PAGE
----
How to Cut Foods for Baby-Led Weaning
You’ve probably seen photos online of babies practicing baby-led weaning, chomping down on a whole carrot or grasping raw apple slices. But, is this safe?
In the case of the raw carrot and apples, nope. But, baby-led weaning certainly can be safe, if you know how to cut and cook foods properly.
Baby-led weaning, or baby-led feeding as I prefer to call it, means that babies feed themselves finger foods as soon as they start solids. But it isn’t anything goes. Here’s how to make sure that the foods you give your baby are safe and easy-to-eat for your baby’s developmental capabilities. Because if your baby can’t pick up the food, then she can’t actually eat it!
And these guidelines work for any finger foods, even if your baby is still eating some purées (which is just fine, by the way!).
Size and Shape
At around 6 months — Most babies just starting solids haven’t developed their pincer grasp (thumb and forefinger) yet. So to pick up foods they grasp them with their whole palm. Since you want your baby to still access the food while it’s in her palm, it’s best to cut food into long, thin sticks. Think about the length and width of your pinky finger, and check out the photo above from Baby-Led Feeding for some ideas.
Other than choking hazards and honey (which you should never give to a baby under age 1), most foods are fair game at this age, including meat, poultry, cheese (shredded), and allergens like eggs, nuts (never whole, but a little smooth nut butter stirred into a purée or spread on toast), and fish.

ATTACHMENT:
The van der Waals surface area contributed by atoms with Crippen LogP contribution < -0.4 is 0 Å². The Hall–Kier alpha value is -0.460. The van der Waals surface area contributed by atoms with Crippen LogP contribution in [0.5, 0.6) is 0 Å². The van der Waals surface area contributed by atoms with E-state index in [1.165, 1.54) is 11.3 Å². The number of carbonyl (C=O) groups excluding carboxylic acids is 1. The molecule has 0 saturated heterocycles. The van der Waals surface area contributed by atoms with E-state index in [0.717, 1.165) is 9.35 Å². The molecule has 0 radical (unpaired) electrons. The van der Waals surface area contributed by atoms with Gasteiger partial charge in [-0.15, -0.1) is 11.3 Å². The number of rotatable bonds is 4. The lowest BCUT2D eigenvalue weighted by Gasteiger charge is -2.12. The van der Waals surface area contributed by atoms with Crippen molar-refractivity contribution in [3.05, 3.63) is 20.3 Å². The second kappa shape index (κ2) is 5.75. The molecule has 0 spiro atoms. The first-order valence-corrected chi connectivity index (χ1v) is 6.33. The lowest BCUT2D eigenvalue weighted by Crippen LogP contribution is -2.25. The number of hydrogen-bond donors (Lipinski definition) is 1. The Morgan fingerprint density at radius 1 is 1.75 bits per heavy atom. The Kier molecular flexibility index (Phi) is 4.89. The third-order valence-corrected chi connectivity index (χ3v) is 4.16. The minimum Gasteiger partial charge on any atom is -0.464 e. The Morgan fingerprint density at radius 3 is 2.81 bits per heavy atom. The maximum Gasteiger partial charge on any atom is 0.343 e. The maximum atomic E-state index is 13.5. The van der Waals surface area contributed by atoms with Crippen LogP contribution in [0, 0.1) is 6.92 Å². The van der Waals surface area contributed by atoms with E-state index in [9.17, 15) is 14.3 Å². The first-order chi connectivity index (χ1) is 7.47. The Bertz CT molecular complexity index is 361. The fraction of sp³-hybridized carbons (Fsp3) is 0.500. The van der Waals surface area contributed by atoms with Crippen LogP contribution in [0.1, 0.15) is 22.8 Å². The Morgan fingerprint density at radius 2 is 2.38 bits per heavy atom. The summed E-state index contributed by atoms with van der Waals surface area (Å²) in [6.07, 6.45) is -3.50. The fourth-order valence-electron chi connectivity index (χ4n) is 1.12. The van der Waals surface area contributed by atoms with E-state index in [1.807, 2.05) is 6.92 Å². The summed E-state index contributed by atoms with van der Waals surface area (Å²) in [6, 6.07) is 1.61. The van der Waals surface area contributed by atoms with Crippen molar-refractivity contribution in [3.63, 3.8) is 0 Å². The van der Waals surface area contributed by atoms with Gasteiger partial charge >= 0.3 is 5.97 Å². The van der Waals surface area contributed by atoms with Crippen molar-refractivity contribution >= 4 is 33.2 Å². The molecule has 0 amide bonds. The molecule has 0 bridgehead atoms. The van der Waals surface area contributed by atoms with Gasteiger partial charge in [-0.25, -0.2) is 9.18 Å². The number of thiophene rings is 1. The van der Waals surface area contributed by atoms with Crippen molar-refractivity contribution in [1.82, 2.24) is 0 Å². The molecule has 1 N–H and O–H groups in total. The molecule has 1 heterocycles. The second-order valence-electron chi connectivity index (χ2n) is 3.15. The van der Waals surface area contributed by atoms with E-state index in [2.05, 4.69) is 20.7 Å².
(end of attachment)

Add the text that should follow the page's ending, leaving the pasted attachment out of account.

Toasts are another excellent vehicle for introducing new foods and flavors. Because while we don’t want foods to be too hard (see below), we also don’t want them to be too soft and gummy. Commercial bread can be difficult to pick up and can turn into a ball of mush in a baby’s mouth. But, lightly toasted bread is ideal for self-feeding. Here are 15 of my favorite toast toppings for babies.
And remember that much of eating at this early stage is about your baby exploring–touching, smelling, and yes, tasting. But don’t be alarmed if it seems like little of the food is actually making it into her tummy. Self-feeding takes a lot of eye-hand coordination, and that’s an ability your baby is still developing.
At around 8-10 months — When babies develop their pincer grasp start cutting foods into small pieces, about chickpea-sized. And for small round foods like chickpeas or blueberries, smash them lightly before serving. It’s great for babies at this age to practice their pincer grasp, but it’s also A-OK to continue serving food in sticks like you did when he was younger. The photo above is also from Baby-Led Feeding.
Some of my other favorite single-ingredient foods at this stage include chopped hard-cooked eggs and small pasta shapes.
This is also a good time to begin offering your baby a spoon along with thick soups or mashes. It will take practice for her to get the hang of eating with the spoon, but you can pre-load the utensil to start, and of course, practice makes perfect.
At all ages, foods should be soft enough that you can smash them with gentle pressure between your thumb and forefinger. This means no raw carrots, apples, nuts, or tough chunks of meat. For vegetables, this usually means steaming them, roasting them, or cooking them in an Instant Pot. Meat should also be very, very tender. Here’s my guide to cooking meat for babies.
Remember, to err on the side of caution with baby-led feeding and always stay with your baby while she’s eating. Then enjoy the show!
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Photos by Lauren Volo.